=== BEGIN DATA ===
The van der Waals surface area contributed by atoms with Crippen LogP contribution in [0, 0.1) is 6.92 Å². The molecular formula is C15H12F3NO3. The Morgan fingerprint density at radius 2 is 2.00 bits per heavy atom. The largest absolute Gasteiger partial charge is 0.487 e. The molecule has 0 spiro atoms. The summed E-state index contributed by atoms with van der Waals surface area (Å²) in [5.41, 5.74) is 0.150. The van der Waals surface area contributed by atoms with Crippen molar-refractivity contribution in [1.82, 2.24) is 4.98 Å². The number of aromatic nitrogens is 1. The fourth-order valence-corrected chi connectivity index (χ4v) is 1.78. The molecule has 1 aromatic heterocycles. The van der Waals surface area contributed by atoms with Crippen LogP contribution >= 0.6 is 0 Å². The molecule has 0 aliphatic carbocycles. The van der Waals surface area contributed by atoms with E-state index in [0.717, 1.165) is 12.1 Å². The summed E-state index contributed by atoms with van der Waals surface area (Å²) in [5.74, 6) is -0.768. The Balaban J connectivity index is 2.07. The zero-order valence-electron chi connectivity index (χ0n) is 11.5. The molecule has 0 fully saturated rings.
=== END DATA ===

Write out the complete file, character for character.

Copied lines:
The van der Waals surface area contributed by atoms with Crippen LogP contribution in [0, 0.1) is 6.92 Å². The molecular formula is C15H12F3NO3. The Morgan fingerprint density at radius 2 is 2.00 bits per heavy atom. The largest absolute Gasteiger partial charge is 0.487 e. The molecule has 0 spiro atoms. The summed E-state index contributed by atoms with van der Waals surface area (Å²) in [5.41, 5.74) is 0.150. The van der Waals surface area contributed by atoms with Crippen molar-refractivity contribution in [1.82, 2.24) is 4.98 Å². The number of aromatic nitrogens is 1. The fourth-order valence-corrected chi connectivity index (χ4v) is 1.78. The molecule has 1 aromatic heterocycles. The van der Waals surface area contributed by atoms with Crippen LogP contribution >= 0.6 is 0 Å². The molecule has 0 aliphatic carbocycles. The van der Waals surface area contributed by atoms with E-state index in [0.717, 1.165) is 12.1 Å². The summed E-state index contributed by atoms with van der Waals surface area (Å²) in [5.74, 6) is -0.768. The Balaban J connectivity index is 2.07. The zero-order valence-electron chi connectivity index (χ0n) is 11.5. The molecule has 0 fully saturated rings.